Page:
Learning good trailer construction by examining bad is a great way to focus on details. This photo shows 4 points of “less that careful thought” in the way the trailer is built. Can you pick them out?
A Do-It-Yourself Trailer Build
This trailer caught my attention because it’s a creative example of a Do-It-Yourself trailer build. In general, the idea is great, and the trailer construction is pretty good. However, looking a little closer, there are some details that can use some better attention.
I’m pretty sure this trailer started life as a mobile home foundation. You can tell that by the size and configuration of the I-Beams as well as the cross members. At some point it was drastically shortened and reconfigured into a 16′ flatbed utility trailer — and it looks really beefy. They did a nice job on most of the trailer construction, but missed a few key pieces in the design. Unfortunately, these key points also affect the way the trailer performs. Let’s have a closer look.
Trailer Construction Example
Can you pick out the 4 issues with trailer construction in the photo above?
The most obvious issue, is contact of the spring eye with the trailer frame. That’s not a happy situation as it defeats the purpose of load sharing with the equalizing rocker. (There are some good illustrations in the Equalizer Action article.)
There is more wrong in the trailer construction than I was able to quickly diagnose. While just looking at it, because the trailer is sitting almost level, it gives the impression by the positioning of the equalizer that the tongue is really high. It’s not.
I suspect one of the axles is not centered on the leaf spring, or there is a stack spacing issue. It could be as simple as poor bracket spacing, but I could be wrong. Anyway, just looking at the equalizer rocker, one issue for contact is the height of the bracket which the rocker pivots on. It’s the same bracket for the stationary ends (front and back) for the springs. Even if everything else was sitting properly, that short bracket does not allow the rocker to pivot enough. This customer story, and solution, is so similar.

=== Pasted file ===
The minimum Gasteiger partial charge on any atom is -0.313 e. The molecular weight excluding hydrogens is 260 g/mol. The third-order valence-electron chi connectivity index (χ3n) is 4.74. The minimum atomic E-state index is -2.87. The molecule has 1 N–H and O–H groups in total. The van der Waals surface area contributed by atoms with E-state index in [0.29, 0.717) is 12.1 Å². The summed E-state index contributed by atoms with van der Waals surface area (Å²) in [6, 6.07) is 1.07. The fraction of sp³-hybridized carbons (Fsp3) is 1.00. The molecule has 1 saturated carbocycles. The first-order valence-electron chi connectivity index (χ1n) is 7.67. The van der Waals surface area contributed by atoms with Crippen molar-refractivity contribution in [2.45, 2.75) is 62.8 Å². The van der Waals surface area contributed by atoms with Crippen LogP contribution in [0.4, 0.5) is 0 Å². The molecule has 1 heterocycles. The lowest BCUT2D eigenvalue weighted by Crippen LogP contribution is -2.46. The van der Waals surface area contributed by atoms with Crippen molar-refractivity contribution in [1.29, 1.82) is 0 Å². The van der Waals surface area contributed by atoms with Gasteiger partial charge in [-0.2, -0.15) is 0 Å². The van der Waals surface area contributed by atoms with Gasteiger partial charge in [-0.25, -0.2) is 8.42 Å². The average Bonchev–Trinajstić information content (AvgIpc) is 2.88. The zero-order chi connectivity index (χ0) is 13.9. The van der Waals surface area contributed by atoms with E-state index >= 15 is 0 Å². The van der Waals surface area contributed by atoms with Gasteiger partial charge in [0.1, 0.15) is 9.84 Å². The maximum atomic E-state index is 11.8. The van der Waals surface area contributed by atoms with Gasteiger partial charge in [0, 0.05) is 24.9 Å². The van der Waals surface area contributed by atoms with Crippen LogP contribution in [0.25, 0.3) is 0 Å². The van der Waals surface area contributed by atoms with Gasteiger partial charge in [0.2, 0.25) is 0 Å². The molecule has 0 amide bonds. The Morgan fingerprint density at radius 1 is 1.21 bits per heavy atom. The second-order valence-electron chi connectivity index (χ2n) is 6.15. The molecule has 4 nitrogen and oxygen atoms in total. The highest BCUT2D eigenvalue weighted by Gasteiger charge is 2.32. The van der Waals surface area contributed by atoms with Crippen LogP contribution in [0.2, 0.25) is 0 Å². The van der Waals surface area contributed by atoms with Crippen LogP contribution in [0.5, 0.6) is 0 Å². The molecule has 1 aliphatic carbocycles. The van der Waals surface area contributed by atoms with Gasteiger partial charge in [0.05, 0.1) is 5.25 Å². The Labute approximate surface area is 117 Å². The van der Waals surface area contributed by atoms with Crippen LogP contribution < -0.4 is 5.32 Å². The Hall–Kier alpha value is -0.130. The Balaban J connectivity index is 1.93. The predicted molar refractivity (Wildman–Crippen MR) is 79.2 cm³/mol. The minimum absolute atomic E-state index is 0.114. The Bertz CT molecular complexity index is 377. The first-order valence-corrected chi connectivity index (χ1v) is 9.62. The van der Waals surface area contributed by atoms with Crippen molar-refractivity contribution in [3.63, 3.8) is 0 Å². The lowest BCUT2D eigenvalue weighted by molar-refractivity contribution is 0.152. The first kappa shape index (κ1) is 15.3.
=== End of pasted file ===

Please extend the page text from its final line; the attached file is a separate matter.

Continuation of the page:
The second issue should also be fairly obvious. Notice the rust on each of the welds where the spring mounts connect to the frame. When the welder finished, he either did not paint the welds adequately, or he did not clean the welds prior to painting. Of course, this is only a problem if you want the trailer to last.
The third issue may not be so obvious. Look at the material used for the I-Beam. These are very stout axles that were originally on a mobile home. The suspension is also very stout (meaning high load capable). Why then, are the thick brackets which carry big loads welded directly to the thin web of these I-Beams?
You can get a better feel for this by looking at the trailer construction at the rear of the trailer, and by reading this article about stress.
The solution? We recommend some added material at the point of connection. A simple strip of steel (3/8″ or 1/2″ thick) between the I-Beam and the suspension brackets (extending 6″ beyond the brackets front and rear) will distribute load stress from the spring connections to the I-Beam much better. It’s not that the beams are weak, it’s the high local loading. Such a strip will also minimize welding in the high stress areas of the main beam. Remember that welding changes the local molecular structure which weakens the beam.
I may get some argument about the 4th issue. I have seen success, and I’ve seen bad hiccups using mobile home axles, wheels and tires. You can spot these easily. The wheel connection to the axle at the inner perimeter of the wheel is a characteristic of mobile home axles. The issue is they are hard to balance, and they often have other weird problems. Most tire shops won’t touch them, so if you need service, that can be a real problem. If you have the choice, it’s usually better to use purpose built “trailer” axles. Especially if you plan to use it a lot.
As an interesting side note, the owner says this trailer has an obnoxious vibration starting around 38 mph, then gets worse going faster. To me, that sounds like a classic tire balance or rim alignment issue. The owner has taken the trailer to several places trying to get it fixed, but most won’t touch it. It may also involve the spring and equalizer issues, yet I think it’s all related in the trailer construction.
I applaud the builder of this trailer, though they need a little more research — like perhaps Axles 101. They took a mobile home frame that was likely trash, then repurpose it as a heavy duty, deck over utility trailer. I think it’s awesome. With some revisions, this has great potential. I don’t know how old it is, or anything about it’s life, but thank you for letting us use the example.
For a lot more information about trailer construction and design examples, please read the full set of articles on “What Makes A Good Trailer?” We wish you the best of success.